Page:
Category Archives: Out Afoot: Stroll, Ski, Scramble, Snowshoe

Everything about getting around on two feet.

Isn’t It Time You Sno-Sealed Your Boots?

You waxed your car. You painted the deck. You brushed the dog. But when did you last Sno-Seal your boots?

by Tamia Nelson | February 11, 2019
Originally published in different form on November 11, 2012

I like leather boots. And when I find a pair that fits, I want to keep it going as long as possible. Farwell has some work boots that have been resoled five (or is it six?) times. But they’re old-style boots, made back in the day, when every small city boasted at least one cobbler and it was no big deal to get a pair of boots resoled. Those days are long gone, of course. Ours is now a use-it-once-and-toss-it-away economy. True, most modern hiking boots are good for more than a single outing. But just try getting a worn pair resoled…

Still, there are a few things you can do to get the most out of your investment in footwear. You can treat the leather with a preservative from time to time, for instance. I use Atsko Sno-Seal. It … Continue reading »

It’s Hunting Season! How to NOT Look Like a Deer When Biking and Hiking

Every year there are unfortunate incidents during hunting season, and this year is no exception. A mountain biker on a popular French trail was shot and killed by a hunter who mistook him for a deer. So do your bit to avoid a similar tragedy, and that does not mean having to stay out of the woods.

by Tamia Nelson | October 19, 2018

In France, close to the border with Switzerland, a 34-year-old mountain biker was shot dead by a 22-year-old-hunter while the cyclist was riding a popular mountain track. The hunter is reportedly suffering deep shock, and his father claims that the young man mistook the cyclist as a deer. This tragedy is a sober reminder to all cyclists and hikers who take to the trails during hunting season to do what you can to avoid “looking like a deer.” I don’t know of any deer who wear “hunter” or international orange clothing. (I have never seen a deer that rode a bike, either, but that’s another issue.)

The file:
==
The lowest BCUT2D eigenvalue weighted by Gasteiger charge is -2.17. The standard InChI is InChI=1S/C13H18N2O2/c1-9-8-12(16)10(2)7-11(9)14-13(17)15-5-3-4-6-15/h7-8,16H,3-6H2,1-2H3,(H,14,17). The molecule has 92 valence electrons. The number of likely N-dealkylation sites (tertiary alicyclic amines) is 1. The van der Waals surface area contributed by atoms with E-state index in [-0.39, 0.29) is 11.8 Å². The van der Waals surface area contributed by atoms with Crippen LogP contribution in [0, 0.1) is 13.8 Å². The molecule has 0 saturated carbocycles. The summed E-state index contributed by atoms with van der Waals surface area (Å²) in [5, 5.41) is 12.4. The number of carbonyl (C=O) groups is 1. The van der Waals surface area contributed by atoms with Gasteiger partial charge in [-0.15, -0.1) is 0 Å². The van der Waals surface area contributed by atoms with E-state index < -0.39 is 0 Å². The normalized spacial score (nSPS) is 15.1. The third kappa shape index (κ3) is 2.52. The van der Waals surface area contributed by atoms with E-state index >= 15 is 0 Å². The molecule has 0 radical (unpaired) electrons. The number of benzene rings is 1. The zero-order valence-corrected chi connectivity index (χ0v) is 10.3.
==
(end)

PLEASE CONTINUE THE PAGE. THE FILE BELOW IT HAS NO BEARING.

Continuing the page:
Most of the year, I’m … Continue reading »

Gaiters: The Great Cover-Up

The gulf between boots and pants looms large in cold weather, but gaiters can bridge the gap with ease. But they’re not only good at keeping out the cold, as Tamia points out.

by Tamia Nelson | April 20, 2018

Lug-soled boots are my first choice for winter footwear when I’m not using snowshoes or skis. An aggressive tread and the support that only stiff uppers can give improve the odds that each step will be sure-footed. But there is a problem with hiking and mountaineering boots. They don’t rise above the ankles, and this leaves the lower leg vulnerable to soiling and wetting, not to mention cold. No matter. I have gaiters. They’re not exactly a new idea, either. Backcountry and high country trekkers have worn them for generations. Townsmen used to wear them also. )Sam Weller, the cheerful cockney who rescued Charles Dickens’ Pickwick Papers from obscurity, was described as “wearing light breeches and gaiters.”)

So gaiters have stood the test of time. Little more than a fabric tube that reaches from ankle to … Continue reading »

Smoothing It: Secrets of a Happy Camper

Camping can be great fun, but the fun fades fast if you’re soaked, bug-bitten, hungry, or tired. A few days of misery like that, and you’ll find yourself daydreaming about the traffic jam on the way to the office. You don’t have to rough it when you hit the trail, though. Here Tamia tells you how to smooth your way in the wild.

We do not go to the green woods and crystal waters to rough it, we go to smooth it. We get it rough enough at home.…
—Nessmuk (George Washington Sears)

by Tamia Nelson | August 10, 2004

Some folks like roughing it, or think they do. I did, once. My dream of a good time was hanging like an addled bat from the flank of a knife-edged ridge and snatching forty winks in a gale-buffeted tent, while waiting for the next avalanche to sweep down off the towering heights. So when my first long camping trip proved to be a never-ending ordeal of sodden clothes and blood-sucking flies, I shrugged off my … Continue reading »